Reflections on GDPR Turning Three
It’s been three years since the European Union’s General Data Protection Regulation (GDPR) went into effect, becoming the most visible data regulation in the world. What has been the overall impact of the law? Generally good, industry observers say, but with a few important caveats.
First, the basics. GDPR became law on May 25, 2018, giving residents of the European Union new rights regarding the use of their personal data. GDPR also gave companies a single consistent data standard to meet, an important change considering the mish-mash of various laws that existed before.
The GDPR required companies to, among other things, gain consent from users before collecting their data, and to tell them how they will use it. The law required companies to secure personal data and notify people promptly when their data was lost or stolen. At any time, users could demand that companies tell them what data they have on them, and even order them to delete their data.
It’s had an impact on the pocketbooks of companies over the past three years. Since it became law, the European Commission has imposed 661 fines, accounting for more than €292 million, according to statistics compiled by Privacy Affairs. Google leads the way with €50 million in fines, followed by a German ecommerce company, an Italian telecommunications firm, British Airways, and Marriot International.
While the law ostensibly only applied to the 746 million residents of the EU (or 670 million after the UK exited the EU in 2020), it actually had a far greater reach. Rather than set up different policies for managing customers based on nationality, many international companies decided to implement GDPR as a global standard for all of their customers. This was the case for big tech firms, such as Facebook and Google.
If the EU’s intent with GDPR was to put companies on notice that they will be held liable for data breaches, then it’s working. According to recent survey by Egress, 90% of security leaders are concerned about class action by data subjects in the event of a serious data breach. The survey also found that nearly half of consumers would join a class-action lawsuit if their data was involved.
“The financial cost of data breach has always driven discussion around GDPR – and initially, it was thought hefty regulatory fines would do the most damage,” Egress CEO Tony Pepper said. “But the widely unforeseen consequences of class action lawsuits and independent litigation are now dominating conversation.”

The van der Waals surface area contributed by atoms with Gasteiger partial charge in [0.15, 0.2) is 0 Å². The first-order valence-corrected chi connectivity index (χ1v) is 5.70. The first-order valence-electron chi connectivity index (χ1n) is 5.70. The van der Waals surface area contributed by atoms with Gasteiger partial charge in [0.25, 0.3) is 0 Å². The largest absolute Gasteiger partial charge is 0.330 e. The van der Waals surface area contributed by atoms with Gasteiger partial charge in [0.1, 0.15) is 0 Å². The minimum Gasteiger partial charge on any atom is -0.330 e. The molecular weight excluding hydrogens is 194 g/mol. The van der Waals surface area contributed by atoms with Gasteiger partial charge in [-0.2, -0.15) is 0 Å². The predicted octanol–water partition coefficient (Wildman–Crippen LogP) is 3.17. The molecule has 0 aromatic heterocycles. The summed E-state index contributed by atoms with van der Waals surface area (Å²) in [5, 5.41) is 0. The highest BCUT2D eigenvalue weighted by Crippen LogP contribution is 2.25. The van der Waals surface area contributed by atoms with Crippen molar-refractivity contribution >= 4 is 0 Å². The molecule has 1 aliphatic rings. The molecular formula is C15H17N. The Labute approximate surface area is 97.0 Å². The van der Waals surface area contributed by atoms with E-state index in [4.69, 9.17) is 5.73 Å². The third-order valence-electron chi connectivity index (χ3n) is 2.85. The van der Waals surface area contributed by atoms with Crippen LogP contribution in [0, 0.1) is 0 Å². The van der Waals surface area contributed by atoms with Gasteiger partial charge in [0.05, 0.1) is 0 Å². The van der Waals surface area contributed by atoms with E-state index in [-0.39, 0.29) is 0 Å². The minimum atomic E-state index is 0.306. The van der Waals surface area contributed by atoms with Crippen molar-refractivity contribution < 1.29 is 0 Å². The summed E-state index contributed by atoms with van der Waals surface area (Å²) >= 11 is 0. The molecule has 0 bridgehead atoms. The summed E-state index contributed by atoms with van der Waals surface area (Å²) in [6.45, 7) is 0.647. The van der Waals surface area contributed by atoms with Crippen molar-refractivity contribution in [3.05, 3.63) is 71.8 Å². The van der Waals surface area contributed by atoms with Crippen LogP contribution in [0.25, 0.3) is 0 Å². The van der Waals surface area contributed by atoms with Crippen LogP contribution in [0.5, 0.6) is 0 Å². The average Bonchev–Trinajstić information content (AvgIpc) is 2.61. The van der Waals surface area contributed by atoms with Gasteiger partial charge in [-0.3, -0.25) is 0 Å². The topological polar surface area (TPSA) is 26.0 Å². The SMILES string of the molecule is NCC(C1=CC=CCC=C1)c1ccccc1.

GDPR also set the standard for other data protection laws passed by other countries. South Korea, Thailand, Chile, New Zealand, India, China, and Canada have all passed (or taken steps to implement) data privacy laws that borrow ideas from GDPR, according to the data security company Comforte. In the United States, the California Consumer Privacy Act (CCPA), which went into effect on January 1, 2020, borrows some ideas from the GDPR, although it’s in the process of being replaced by the California Privacy Rights Act (CPRA), which brings even stricter regulations.
The global reach of GDPR is a notable achievement, according to Jennifer Glasgow, an executive vice president of policy and compliance, First Orion, a developer of call identification and call management software. “We are global citizens, and so too is our information,” Glasgow says. “No matter where an organization is based, we must ensure that all cross-border-data transfers don’t weaken protection of personal data.”
However, the law has also hampered innovation with data, which has weakened the competitiveness of European companies at a time when new and creative uses for data are being explored and implemented. According to Glasgow, that suggests that improvements to GDPR can be made.
“Global dialogues suggest that a stronger accountability-based approach allows more innovation with data, something business and government alike want,” she says. “As many U.S. states pass privacy laws and pressure rises for a single federal standard, 2021 will be a pivotal year in the U.S., the EU, and around the world in the evolution of privacy and data protection laws. It remains to be seen if we can break some glass and take the big leap to a different construct that protects individuals while encouraging innovation with data.”
As GDPR went up, Europe sought to restrict cross-border flows of data. That weakens the capability for companies to innovate with data, according to Alon Kaufman, the CEO of Duality Technologies, a provider of privacy-protected data collaboration solutions that enable data innovation while protecting privacy.
“When the GDPR came into effect three years ago, it was a landmark accomplishment – the world’s first multinational, comprehensive legislative act to protect data privacy,” Kaufman said. “Yet paradoxically, the perspicacity behind the GDPR has also been its Achilles’ heel, as other jurisdictions have legislated parallel privacy rules–leading to discrepancies which often impair organizations’ ability to conduct vital cross-border data collaborations, introducing a new level of complexity in global digital cooperation.”
Laws should be changed to enable privacy-enhancing technologies (PETs) to be used on data that flows across borders, Kaufman suggests. “PETs can allow multiple parties to collaborate on data despite competing data privacy regulations – even across borders – and their widespread rollout will be necessary as more and more countries develop their own privacy frameworks,” he says. “Three years on from the GDPR’s introduction, it is possible for the public to simultaneously enjoy personal data protection while also reaping the rewards of data collaboration.”